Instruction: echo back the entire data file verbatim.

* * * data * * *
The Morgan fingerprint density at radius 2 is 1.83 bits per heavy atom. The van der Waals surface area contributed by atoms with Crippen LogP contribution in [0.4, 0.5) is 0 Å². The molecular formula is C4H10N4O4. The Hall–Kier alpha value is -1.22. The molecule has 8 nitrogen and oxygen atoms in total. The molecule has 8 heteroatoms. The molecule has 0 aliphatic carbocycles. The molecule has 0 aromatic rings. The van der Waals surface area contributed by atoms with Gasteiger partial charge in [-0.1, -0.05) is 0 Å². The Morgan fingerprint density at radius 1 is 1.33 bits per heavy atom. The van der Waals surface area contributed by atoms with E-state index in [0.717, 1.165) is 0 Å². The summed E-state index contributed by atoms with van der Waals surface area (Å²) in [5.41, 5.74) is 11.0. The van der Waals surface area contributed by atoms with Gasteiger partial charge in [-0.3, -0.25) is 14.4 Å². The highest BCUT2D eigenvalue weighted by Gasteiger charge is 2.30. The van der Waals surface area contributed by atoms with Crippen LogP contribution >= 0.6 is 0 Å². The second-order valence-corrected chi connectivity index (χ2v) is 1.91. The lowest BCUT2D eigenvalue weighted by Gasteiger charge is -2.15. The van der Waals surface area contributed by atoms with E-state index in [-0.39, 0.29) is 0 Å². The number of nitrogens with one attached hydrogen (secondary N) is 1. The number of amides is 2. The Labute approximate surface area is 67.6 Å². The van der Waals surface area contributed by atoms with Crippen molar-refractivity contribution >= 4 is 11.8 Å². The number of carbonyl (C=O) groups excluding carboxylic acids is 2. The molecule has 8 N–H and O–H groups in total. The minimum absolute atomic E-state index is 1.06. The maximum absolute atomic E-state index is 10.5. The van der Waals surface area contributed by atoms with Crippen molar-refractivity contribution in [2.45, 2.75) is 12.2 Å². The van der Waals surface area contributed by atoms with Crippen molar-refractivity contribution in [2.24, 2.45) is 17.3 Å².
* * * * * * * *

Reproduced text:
The Morgan fingerprint density at radius 2 is 1.83 bits per heavy atom. The van der Waals surface area contributed by atoms with Crippen LogP contribution in [0.4, 0.5) is 0 Å². The molecular formula is C4H10N4O4. The Hall–Kier alpha value is -1.22. The molecule has 8 nitrogen and oxygen atoms in total. The molecule has 8 heteroatoms. The molecule has 0 aliphatic carbocycles. The molecule has 0 aromatic rings. The van der Waals surface area contributed by atoms with Gasteiger partial charge in [-0.1, -0.05) is 0 Å². The Morgan fingerprint density at radius 1 is 1.33 bits per heavy atom. The van der Waals surface area contributed by atoms with E-state index in [0.717, 1.165) is 0 Å². The summed E-state index contributed by atoms with van der Waals surface area (Å²) in [5.41, 5.74) is 11.0. The van der Waals surface area contributed by atoms with Gasteiger partial charge in [-0.3, -0.25) is 14.4 Å². The highest BCUT2D eigenvalue weighted by Gasteiger charge is 2.30. The van der Waals surface area contributed by atoms with Crippen LogP contribution >= 0.6 is 0 Å². The second-order valence-corrected chi connectivity index (χ2v) is 1.91. The lowest BCUT2D eigenvalue weighted by Gasteiger charge is -2.15. The van der Waals surface area contributed by atoms with E-state index in [-0.39, 0.29) is 0 Å². The number of nitrogens with one attached hydrogen (secondary N) is 1. The number of amides is 2. The Labute approximate surface area is 67.6 Å². The van der Waals surface area contributed by atoms with Crippen molar-refractivity contribution >= 4 is 11.8 Å². The number of carbonyl (C=O) groups excluding carboxylic acids is 2. The molecule has 8 N–H and O–H groups in total. The minimum absolute atomic E-state index is 1.06. The maximum absolute atomic E-state index is 10.5. The van der Waals surface area contributed by atoms with Crippen molar-refractivity contribution in [2.45, 2.75) is 12.2 Å². The van der Waals surface area contributed by atoms with Crippen molar-refractivity contribution in [2.24, 2.45) is 17.3 Å².